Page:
Craigdarroch Castle is a Victorian experience and a good example of the massive houses built for entrepreneurs who became wealthy during the industrial age. In this case, it was coal baron Robert Dunsmuir, a Scottish immigrant who made his fortune from Vancouver Island coal.
The immense fortune of the Dunsmuir family is reflected in the four floors of intricate stained glass windows, complex woodwork and luxurious Victorian-era furnishings.
The Castle gives visitors a glimpse of privileged life in the 1890s.
Robert built this home and castle between 1887 and 1890 during the reign of Queen Victoria and is now a National Historic Site. He died in 1889 before its completion.
After Robert’s death, Joan spent some time travelling in Europe. Her two sons managed the completion of the construction while she was in Europe and Joan, with three of her eight daughters and two orphaned grandchildren, moved back to the castle in 1890.
Robert’s death brought conflicts to the family. Contrary to oral promises made to his sons, he left his entire Estate to his wife, Joan. This was a blow to both James and Alex (then in their thirties) who had worked in the family business all their lives. It took seven years of negotiations with Joan before she would give her sons title to their San Francisco company.
After three more years and a settlement, Alex Dunsmuir felt confident with his financial future to marry Josephine, a divorced woman that he had been living with for about twenty years. Their married life only lasted six weeks as Alex passed away on January 31, 1900 while they were in New York on their honeymoon. How tragic is that?
After the death of Alex, a costly dispute over his Will again divided the family, making Joan and her daughters against James. A lawsuit went all the way to the Judicial Committee of the Privy Council in London (in those days equivalent to the Supreme Court of Canada).
James, who was Premier of British Columbia was very much in the public eye. A story in the New York Times announced: “Premier sued by his Mother”. Joan and James did not speak for years. When she died in 1908 having lived in Craigdarroch for 18 years, the local newspaper reported that James (then serving as Lieutenant-Governor of British Columbia) was not expected to attend her funeral. At the last minute he changed his mind. During the service, he broke down and wept.
If you read the above story, you may have seen what a complicated family history this castle went through and it kind of explains the creepy feeling we got out from touring the four floors. Josh and I both agreed that there are ghosts lurking around the castle.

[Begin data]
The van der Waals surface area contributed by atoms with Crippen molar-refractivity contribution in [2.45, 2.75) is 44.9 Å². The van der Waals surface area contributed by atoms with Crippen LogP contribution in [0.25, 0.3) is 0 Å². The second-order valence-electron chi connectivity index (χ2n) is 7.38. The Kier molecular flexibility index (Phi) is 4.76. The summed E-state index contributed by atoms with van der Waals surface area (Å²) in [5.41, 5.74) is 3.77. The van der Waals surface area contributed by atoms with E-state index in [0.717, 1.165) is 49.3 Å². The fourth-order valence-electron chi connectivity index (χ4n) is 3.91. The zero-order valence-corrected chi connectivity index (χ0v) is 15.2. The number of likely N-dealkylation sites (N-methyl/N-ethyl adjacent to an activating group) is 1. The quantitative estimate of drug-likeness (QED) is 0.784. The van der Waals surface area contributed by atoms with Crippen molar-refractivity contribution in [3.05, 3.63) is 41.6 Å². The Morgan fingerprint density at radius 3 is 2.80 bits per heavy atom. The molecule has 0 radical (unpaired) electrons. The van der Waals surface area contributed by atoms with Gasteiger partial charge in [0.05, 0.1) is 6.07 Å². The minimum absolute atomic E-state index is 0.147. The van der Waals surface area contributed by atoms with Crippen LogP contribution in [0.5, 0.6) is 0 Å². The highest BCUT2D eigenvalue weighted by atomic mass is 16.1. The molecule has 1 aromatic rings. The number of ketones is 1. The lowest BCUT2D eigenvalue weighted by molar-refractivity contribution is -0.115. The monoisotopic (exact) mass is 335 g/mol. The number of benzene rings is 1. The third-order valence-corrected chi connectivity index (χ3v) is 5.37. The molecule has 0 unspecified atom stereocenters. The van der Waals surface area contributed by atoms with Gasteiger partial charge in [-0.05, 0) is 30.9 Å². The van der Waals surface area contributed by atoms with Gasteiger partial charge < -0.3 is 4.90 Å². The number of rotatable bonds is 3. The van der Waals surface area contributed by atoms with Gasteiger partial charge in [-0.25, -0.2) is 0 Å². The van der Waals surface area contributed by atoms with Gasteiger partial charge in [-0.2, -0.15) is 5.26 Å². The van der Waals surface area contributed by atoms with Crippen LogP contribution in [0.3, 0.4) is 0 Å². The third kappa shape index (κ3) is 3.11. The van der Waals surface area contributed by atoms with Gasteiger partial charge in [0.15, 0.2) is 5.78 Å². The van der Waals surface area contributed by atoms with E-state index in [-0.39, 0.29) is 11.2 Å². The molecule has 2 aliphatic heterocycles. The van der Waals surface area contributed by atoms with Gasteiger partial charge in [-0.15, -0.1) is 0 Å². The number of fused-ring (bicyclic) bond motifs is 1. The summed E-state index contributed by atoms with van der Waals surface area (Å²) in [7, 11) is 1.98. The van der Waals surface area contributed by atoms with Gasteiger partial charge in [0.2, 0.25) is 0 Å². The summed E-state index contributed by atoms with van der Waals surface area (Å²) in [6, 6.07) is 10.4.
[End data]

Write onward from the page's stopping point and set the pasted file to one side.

I think it also has to do with the fact that since Joan’s death, the castle has been used as: Craigdarroch Military Hospital; Victoria College; offices for the Victoria School Board; the Victoria Conservatory of Music; and finally as the Craigdarroch Castle Historic House Museum.
On average, a tour of all four floors of the castle takes about 45 minutes to an hour and flash photography is allowed; but if you are like me, you hate using flash. Hence, why my photos are so dark.
It’s an easy climb up the 87 stairs, if you take your time to enjoy all the different rooms on each floor and then up to the Tower for a panoramic view of Victoria.
The Dance Hall has a few windows facing west with good views of downtown Victoria.
The 1879 Steinway piano may be played by visitors with musical ability. Unfortunately I have forgotten all that I learned.
The original bathroom would have been for family use. The tiles are original but the woodwork has been recreated on historical trends.
At the fourth floor, don’t forget to go a few extra steps to the tower to appreciate the panoramic views.
The breakfast room lined with cherry panelling was used by the Dunsmuirs for informal meals.
Craigdarroch Castle Visiting Info
Address: 1050 Joan Crescent, Victoria, BC, Canada
Admission rates as of January 2015 (CAD):
Students $8.95 (13+ with Valid ID)
Children $5.00 (6-12)
OPEN DAILY: 10am – 4:30pm, with extended hours from June 15th to September 6th (9am – 7pm).
The Craigdarroch Castle is a historic house museum so there are no ramps or elevators and it is not wheelchair accessible.
Have you ever been to a castle?